5 min read 15 Feb 23
We think inflation will continue to slow in 2023, partly due to base effects and lower commodity prices, but also because financial conditions have tightened quite meaningfully over the past year. Monetary policy typically works with a 12-18 month lag, so we think the full impact of higher interest rates will only really start to be felt this year.
That said, we expect services inflation to remain elevated for some time, with the very tight US labour market excepted to put continued pressure on wages. Therefore, while the Fed should be able to slow their pace of hiking as headline inflation cools, they will probably want to keep policy in restrictive territory for a little while longer, and it is perhaps too soon to be talking about an outright Fed pivot at this stage.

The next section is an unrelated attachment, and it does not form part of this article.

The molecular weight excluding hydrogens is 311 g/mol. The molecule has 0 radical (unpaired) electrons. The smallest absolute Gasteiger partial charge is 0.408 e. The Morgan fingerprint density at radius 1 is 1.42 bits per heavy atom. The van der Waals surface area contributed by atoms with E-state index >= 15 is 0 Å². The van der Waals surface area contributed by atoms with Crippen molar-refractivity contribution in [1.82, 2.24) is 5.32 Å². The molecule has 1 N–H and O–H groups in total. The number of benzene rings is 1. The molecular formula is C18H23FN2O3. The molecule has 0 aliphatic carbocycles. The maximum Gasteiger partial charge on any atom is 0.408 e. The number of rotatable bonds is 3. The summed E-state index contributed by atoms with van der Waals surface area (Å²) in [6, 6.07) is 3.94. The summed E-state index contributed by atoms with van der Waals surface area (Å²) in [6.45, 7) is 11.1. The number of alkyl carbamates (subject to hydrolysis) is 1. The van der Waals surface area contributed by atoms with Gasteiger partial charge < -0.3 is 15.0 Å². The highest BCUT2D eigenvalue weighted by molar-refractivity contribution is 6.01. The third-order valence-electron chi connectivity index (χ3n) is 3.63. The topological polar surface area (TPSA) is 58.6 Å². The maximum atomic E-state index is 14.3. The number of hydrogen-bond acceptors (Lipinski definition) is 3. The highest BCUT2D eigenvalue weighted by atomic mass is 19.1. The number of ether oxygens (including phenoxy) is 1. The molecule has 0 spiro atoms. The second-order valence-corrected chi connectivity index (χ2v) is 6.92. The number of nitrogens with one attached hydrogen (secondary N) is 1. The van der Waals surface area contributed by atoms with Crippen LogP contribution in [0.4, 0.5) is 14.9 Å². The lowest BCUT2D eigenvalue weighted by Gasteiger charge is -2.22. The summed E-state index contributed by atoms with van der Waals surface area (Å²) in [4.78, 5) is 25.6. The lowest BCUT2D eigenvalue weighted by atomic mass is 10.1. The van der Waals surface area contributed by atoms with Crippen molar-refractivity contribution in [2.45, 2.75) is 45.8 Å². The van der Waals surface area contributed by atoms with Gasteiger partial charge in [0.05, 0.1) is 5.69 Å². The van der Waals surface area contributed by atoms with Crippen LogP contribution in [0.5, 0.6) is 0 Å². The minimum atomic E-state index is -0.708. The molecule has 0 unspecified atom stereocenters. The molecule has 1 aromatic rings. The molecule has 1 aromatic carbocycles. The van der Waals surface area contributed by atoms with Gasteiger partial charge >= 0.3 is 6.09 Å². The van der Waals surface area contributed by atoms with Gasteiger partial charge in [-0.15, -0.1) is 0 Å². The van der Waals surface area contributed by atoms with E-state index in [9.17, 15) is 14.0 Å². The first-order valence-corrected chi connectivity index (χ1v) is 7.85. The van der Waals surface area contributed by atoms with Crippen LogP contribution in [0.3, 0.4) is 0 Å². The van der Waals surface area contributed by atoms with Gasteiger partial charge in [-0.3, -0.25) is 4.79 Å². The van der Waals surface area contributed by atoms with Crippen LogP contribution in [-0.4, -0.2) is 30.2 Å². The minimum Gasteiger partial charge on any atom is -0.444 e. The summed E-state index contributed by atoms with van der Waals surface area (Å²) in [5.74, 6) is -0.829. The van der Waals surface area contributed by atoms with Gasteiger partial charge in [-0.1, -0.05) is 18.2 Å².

Looking beyond 2023, we think the Fed may have a more difficult job keeping inflation below 2% than they have previously. This is because many of the forces that kept inflation so low for so many years could start to unwind. In particular, globalisation is likely to be a less powerful force going forward, reflected by issues such as the onshoring of supply chains and increased use of tariffs and other restrictive trade measures.
Past performance is not a guide to future performance
Source: Bloomberg (US Urban consumers YoY index), 31 December 2022 (latest release). Information is subject to change and is not a guarantee of future results CPI Consumer Price Index
The value of investments will fluctuate, which will cause prices to fall as well as rise and you may not get back the original amount you invested. Past performance is not a guide to future performance.